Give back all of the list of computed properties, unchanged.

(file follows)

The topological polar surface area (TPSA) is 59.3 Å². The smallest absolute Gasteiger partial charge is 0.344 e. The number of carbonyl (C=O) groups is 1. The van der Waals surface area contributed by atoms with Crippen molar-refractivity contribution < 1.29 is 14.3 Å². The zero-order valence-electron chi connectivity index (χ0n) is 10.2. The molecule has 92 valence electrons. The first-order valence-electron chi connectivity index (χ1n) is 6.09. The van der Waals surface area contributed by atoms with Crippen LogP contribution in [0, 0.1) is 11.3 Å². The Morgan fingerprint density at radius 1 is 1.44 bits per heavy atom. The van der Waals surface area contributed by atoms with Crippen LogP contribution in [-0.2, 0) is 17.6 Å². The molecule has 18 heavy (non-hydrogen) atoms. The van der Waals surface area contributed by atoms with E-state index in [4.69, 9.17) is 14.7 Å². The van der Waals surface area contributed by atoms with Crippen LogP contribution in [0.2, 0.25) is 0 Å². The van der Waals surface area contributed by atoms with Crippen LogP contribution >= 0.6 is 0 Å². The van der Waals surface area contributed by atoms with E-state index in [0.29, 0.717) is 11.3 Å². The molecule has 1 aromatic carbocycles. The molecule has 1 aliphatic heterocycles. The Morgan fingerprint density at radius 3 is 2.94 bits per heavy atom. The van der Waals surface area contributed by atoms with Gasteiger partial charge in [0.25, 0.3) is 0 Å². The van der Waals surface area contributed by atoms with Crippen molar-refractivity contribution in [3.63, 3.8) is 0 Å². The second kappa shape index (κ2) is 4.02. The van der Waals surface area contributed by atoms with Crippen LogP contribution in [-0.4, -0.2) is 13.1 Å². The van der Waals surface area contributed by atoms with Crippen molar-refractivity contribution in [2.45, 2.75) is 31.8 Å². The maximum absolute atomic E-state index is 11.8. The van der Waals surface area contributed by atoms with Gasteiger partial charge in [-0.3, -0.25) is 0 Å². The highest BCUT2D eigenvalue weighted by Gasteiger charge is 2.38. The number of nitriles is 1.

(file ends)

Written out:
The topological polar surface area (TPSA) is 59.3 Å². The smallest absolute Gasteiger partial charge is 0.344 e. The number of carbonyl (C=O) groups is 1. The van der Waals surface area contributed by atoms with Crippen molar-refractivity contribution < 1.29 is 14.3 Å². The zero-order valence-electron chi connectivity index (χ0n) is 10.2. The molecule has 92 valence electrons. The first-order valence-electron chi connectivity index (χ1n) is 6.09. The van der Waals surface area contributed by atoms with Crippen LogP contribution in [0, 0.1) is 11.3 Å². The Morgan fingerprint density at radius 1 is 1.44 bits per heavy atom. The van der Waals surface area contributed by atoms with Crippen LogP contribution in [-0.2, 0) is 17.6 Å². The molecule has 18 heavy (non-hydrogen) atoms. The van der Waals surface area contributed by atoms with E-state index in [4.69, 9.17) is 14.7 Å². The van der Waals surface area contributed by atoms with Crippen LogP contribution in [0.2, 0.25) is 0 Å². The van der Waals surface area contributed by atoms with Crippen LogP contribution >= 0.6 is 0 Å². The van der Waals surface area contributed by atoms with E-state index in [0.29, 0.717) is 11.3 Å². The molecule has 1 aromatic carbocycles. The molecule has 1 aliphatic heterocycles. The Morgan fingerprint density at radius 3 is 2.94 bits per heavy atom. The van der Waals surface area contributed by atoms with Gasteiger partial charge in [0.25, 0.3) is 0 Å². The van der Waals surface area contributed by atoms with Crippen molar-refractivity contribution in [3.63, 3.8) is 0 Å². The second kappa shape index (κ2) is 4.02. The van der Waals surface area contributed by atoms with Crippen LogP contribution in [-0.4, -0.2) is 13.1 Å². The van der Waals surface area contributed by atoms with Crippen molar-refractivity contribution in [2.45, 2.75) is 31.8 Å². The maximum absolute atomic E-state index is 11.8. The van der Waals surface area contributed by atoms with Gasteiger partial charge in [-0.3, -0.25) is 0 Å². The highest BCUT2D eigenvalue weighted by Gasteiger charge is 2.38. The number of nitriles is 1.